King Lear Stands as an Excellent Example Term Paper

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King Lear stands as an excellent example of one Shakespeare's tragedies, and in certain senses it is the most obviously "classical" in its sense of tragedy. The basic plot of the play involves Lear, who is the aging King, deciding to step down and divide his kingdom between his daughters, Regan, Goneril, and Cordelia according to their willingness to declare their love for him. While Regan and Goneril willingly flatter his pride given the prospect of worldly remuneration for their praise, Cordelia refrains resulting in her disinheritance. In this moment, we have the classical powerful figure, Lear, making a decision based on his vanity (classically defined as hubris) that will cause all of the rest of the horrible events in the play. Thus, we see that Lear fits the pattern of what is typically considered tragic, so how can there be room for comedy? Unfortunately for those who prefer easy categorization, Shakespeare often blends the elements of comedy and tragedy as he does perhaps most famously in the scene with the porter in Macbeth that occurs right next to the scene in which Duncan is brutally murdered. The graveyard scene is another such famous Shakespearean scene that gleefully mixes bathos and pathos. King Lear, indeed, is no different, although the sources of comedy differ. Most intriguingly, the comedy within King Lear derives from figures that would normally be more at home in Shakespeare's comedies than in his tragedies. The Fool, for example, is a strange and slightly surreal figure that seems to resemble Shakespearean figures such as Feste from Twelfth Night and Puck from A Midsummer Night's Dream. His asides and comments offer both levity and an air of the supernatural to already odd moments in the play. Edgar, who dresses himself as the character Poor Tom, similarly resembles a figure out of one of Shakespeare's a comedy of errors, and his decision to save his insane father from suicide by pretending to convince him to jump off of a cliff also recalls the tortures of Malvolio in Twelfth Night. Thus, Shakespeare is able to inject massive amounts of humor into his play by using figures that would normally be more at home in his comedies. The resultant mix is Shakespeare's ability to once again anticipate a development in twentieth century modernist theater (in the case the tragicomedy of Samuel Beckett) by literally hundreds of years.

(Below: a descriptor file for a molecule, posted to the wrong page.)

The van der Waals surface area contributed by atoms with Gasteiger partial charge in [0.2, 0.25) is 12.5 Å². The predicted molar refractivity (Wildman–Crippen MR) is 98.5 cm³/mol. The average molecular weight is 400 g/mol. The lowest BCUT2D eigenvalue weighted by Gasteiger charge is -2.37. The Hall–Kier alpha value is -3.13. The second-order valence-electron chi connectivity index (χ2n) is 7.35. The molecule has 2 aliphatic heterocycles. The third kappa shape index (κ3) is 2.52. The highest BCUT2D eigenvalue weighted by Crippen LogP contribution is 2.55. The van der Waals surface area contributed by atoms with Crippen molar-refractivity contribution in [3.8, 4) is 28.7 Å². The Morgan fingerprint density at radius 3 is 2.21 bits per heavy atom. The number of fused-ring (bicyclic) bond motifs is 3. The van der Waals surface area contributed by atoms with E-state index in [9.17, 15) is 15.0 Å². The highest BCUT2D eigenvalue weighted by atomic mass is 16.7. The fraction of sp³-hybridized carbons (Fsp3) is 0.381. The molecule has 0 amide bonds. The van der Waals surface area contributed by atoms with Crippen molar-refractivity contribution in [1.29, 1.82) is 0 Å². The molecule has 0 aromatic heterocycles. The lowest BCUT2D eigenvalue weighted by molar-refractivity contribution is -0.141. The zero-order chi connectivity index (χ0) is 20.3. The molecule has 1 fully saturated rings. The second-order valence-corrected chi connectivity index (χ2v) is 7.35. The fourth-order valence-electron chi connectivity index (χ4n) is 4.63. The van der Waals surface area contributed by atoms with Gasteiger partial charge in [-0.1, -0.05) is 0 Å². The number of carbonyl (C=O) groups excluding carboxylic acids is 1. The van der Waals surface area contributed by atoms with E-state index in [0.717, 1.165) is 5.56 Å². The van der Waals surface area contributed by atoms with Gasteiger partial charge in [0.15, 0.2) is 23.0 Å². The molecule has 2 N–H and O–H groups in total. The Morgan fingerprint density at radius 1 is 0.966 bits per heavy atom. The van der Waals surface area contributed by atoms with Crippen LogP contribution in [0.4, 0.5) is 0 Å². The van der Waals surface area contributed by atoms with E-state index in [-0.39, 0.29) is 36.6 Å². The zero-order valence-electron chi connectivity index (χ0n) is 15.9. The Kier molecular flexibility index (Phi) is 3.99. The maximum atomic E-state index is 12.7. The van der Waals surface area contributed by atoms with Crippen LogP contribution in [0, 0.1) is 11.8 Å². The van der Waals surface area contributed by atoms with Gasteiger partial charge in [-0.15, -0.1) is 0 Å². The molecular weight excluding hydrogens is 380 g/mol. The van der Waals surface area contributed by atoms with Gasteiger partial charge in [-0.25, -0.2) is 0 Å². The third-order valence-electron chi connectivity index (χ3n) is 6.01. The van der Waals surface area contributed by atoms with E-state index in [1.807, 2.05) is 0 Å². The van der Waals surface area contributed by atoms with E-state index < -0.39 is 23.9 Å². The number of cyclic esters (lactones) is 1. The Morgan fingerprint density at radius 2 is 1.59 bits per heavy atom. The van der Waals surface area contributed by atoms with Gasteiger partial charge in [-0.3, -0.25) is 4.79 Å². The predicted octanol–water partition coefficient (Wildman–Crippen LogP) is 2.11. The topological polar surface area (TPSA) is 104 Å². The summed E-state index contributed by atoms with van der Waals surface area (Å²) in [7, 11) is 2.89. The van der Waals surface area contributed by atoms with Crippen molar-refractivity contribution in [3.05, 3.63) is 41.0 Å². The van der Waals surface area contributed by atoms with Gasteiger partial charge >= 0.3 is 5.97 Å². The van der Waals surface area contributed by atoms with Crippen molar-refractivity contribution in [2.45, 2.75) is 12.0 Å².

Indeed, the humorous aspect of King Lear is not to be ignored, and in fact this element is so prominent that at one point the play was even rewritten and edited to end like a comedy instead of a tragedy:

Indeed, a 'happy ending' involving the marriage of Cordelia and Edgar was part of Nahum Tate's revision of the play which was the accepted version from 1681-1838. Marriage is the traditional ending in Shakespearian comedy...

Comedy in King Lear")

And certainly, one of the main reasons for the persistence of this interpretation is the prominence of the character known only as The Fool within the play. The Fool is supposed to be King Lear's former court Jester who he brings with him between his daughters' houses, but as King Lear goes insane the fool's comment become both funnier and more and more deeply odd and unusual. Indeed, The Fool's comments are so odd that it has given many commentator's pause to consider his role and even his reality, such that some have even suggested that the fool is little more than a physical manifestation of King Lear's diseased and insane brain incorporealized so that the audience may see the extent of his madness. In one extremely poignant scene, King Lear has been ousted by his daughters and is forced to spend the night in a hovel in order to fell from the terrible rain and whether attacking the house in an outdoor onslaught. Indeed, at this moment, King Lear comes to realize for the first time the folly of his policy and the treachery of his daughters and in this moment, we, as an audience might begin to have some sympathy for his earnest expression of grief. The Fool, however, responds to Lear's heartfelt outpouring with a witty remark that provokes laughter…[continue]

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